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accept action affairs America arms army authority believe belligerent body carry cause circumstances citizens commerce common concerned confidence Congress counsel course deal desire direct duty effect enemy established fact feel field fighting force foreign gentlemen give going hand heart honor hope humanity immediately Imperial German Government industrial interest justice keep liberty lives look mankind matter means ment methods Mexico military mind nations Navy necessary neutral never object opinion ourselves party peace persons political possible practical preparation present President principles processes proposed question ready reason regard representatives responsibility rest seas secure seek seems serve ships side sort speak spirit stand submarine supply things thought tion trade understand United vessels whole Wilson wish
Stran 380 - But the right is more precious than peace, and we shall fight for the things which we have always carried nearest our hearts, for democracy, for the right of those who submit to authority to have a voice in their own governments...
Stran 351 - No peace can last, or ought to last, which does not recognize and accept the principle that governments derive all their just powers from the consent of the governed, and that no right anywhere exists to hand peoples about from sovereignty to sovereignty as if they were property.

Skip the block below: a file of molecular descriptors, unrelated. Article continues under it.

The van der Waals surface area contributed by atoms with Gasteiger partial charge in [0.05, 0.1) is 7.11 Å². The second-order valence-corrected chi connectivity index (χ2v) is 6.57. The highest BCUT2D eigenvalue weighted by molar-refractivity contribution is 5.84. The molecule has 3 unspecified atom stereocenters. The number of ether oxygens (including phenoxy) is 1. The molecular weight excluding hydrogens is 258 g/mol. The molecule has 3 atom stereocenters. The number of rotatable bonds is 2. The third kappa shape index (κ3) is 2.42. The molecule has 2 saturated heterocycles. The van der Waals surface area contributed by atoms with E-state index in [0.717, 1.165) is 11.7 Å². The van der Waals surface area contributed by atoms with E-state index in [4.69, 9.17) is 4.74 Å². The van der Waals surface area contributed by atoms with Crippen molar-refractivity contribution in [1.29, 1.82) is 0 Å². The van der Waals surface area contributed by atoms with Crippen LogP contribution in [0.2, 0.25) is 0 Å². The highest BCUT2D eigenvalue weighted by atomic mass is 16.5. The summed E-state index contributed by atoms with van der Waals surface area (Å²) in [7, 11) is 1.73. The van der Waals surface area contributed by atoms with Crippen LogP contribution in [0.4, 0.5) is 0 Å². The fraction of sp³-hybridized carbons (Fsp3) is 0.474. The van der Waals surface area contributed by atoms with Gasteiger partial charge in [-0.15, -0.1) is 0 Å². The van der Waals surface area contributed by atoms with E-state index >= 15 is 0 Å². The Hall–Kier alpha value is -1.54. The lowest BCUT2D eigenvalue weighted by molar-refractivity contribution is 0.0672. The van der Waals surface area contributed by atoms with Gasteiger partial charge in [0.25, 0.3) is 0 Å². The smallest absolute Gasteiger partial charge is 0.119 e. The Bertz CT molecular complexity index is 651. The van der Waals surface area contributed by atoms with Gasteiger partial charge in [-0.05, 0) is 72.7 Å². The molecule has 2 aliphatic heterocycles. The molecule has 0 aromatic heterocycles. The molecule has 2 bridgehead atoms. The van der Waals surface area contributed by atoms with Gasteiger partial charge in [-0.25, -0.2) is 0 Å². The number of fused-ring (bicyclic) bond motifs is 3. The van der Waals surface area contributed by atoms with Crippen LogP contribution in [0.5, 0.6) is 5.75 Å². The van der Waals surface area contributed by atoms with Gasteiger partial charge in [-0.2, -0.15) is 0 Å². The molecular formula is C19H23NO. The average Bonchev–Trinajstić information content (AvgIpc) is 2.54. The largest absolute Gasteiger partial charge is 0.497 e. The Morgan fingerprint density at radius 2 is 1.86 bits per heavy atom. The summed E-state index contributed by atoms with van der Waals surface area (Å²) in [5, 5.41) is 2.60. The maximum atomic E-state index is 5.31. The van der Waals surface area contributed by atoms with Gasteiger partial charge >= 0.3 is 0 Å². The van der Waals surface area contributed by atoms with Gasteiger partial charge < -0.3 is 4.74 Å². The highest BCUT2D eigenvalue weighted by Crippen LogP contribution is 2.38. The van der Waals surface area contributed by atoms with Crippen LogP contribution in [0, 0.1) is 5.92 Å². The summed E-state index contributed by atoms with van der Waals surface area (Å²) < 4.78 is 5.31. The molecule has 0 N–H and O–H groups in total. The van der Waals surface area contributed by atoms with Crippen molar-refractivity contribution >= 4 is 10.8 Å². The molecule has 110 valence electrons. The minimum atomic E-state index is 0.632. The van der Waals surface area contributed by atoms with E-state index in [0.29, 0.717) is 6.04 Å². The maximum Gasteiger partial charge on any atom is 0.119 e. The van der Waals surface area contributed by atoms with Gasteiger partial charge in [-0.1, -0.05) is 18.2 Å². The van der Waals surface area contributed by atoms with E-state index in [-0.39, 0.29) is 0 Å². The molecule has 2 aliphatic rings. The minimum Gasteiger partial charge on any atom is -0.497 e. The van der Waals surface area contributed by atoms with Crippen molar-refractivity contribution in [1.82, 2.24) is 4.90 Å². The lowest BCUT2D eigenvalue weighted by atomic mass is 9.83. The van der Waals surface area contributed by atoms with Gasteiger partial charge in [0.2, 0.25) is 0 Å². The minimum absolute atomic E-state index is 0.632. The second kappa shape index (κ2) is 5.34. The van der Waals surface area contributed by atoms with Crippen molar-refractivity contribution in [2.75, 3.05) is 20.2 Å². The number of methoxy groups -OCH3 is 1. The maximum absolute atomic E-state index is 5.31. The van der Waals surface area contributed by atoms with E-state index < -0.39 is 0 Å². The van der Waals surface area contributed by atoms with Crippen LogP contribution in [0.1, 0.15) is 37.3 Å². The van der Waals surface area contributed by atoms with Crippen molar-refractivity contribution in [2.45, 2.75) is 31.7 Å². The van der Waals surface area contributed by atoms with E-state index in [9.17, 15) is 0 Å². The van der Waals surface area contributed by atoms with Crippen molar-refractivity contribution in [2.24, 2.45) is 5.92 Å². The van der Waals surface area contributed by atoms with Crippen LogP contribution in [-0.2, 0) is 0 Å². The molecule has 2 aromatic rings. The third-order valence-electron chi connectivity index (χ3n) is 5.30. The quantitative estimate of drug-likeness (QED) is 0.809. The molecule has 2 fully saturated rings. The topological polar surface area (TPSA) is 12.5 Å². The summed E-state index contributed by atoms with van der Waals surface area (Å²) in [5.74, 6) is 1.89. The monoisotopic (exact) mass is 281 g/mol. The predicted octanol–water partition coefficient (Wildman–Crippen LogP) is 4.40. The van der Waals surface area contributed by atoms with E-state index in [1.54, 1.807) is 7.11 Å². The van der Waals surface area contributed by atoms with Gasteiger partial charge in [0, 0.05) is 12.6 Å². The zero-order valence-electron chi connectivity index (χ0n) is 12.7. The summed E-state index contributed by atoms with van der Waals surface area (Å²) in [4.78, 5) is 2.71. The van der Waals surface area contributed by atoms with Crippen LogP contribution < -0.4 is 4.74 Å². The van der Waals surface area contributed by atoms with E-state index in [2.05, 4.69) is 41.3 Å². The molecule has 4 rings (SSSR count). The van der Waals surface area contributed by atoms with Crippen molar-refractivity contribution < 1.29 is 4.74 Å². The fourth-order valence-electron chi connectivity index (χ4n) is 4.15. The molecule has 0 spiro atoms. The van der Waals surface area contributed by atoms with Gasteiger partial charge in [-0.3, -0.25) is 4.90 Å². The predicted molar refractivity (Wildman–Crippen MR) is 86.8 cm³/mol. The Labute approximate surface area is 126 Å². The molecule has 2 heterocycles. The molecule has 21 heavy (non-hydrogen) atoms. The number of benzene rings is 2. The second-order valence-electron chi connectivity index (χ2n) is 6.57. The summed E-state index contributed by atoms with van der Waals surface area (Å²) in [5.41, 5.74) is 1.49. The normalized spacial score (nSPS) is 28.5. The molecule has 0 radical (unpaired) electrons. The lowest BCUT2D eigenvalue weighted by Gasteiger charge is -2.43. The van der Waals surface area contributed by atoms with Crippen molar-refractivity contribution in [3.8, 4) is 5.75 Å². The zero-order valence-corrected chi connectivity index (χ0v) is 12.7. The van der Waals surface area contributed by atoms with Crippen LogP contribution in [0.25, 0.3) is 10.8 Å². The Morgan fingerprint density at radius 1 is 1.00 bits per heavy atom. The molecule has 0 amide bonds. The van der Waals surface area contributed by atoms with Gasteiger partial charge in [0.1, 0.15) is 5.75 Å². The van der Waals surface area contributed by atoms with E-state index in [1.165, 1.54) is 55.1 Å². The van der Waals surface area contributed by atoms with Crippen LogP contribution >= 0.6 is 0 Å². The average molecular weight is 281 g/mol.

Stran 380 - We are, let me say again, the sincere friends of the German people, and shall desire nothing so much as the early re-establishment of intimate relations of mutual advantage between us, however hard it may be for them, for the time being, to believe that this is spoken from our hearts.
Stran 374 - There is one choice we cannot make, we are incapable of making ; we will not choose the path of submission and suffer the most sacred rights of our nation and our people to be ignored or violated. The wrongs against which we now array ourselves are no common wrongs ; they cut to the very roots of human life.
Stran 375 - I hope, so far as they can equitably be sustained by the present generation, by well conceived taxation. I say sustained so far as may be equitable by taxation because it seems to me that it would be most unwise to base the credits which will now be necessary entirely on money borrowed. It is our duty, I most respectfully urge, to protect our people so far as we may against the very serious hardships and evils which would be likely to arise out of the inflation which would be produced by vast loans.
Stran 57 - Paraguay, and I do hereby warn them that all violations of such provisions will be rigorously prosecuted. And I do hereby enjoin upon all officers of the United States charged with the execution of the laws thereof, the utmost diligence in preventing violations of the said joint resolution and this my proclamation issued thereunder, and in bringing to trial and punishment any offenders against the same.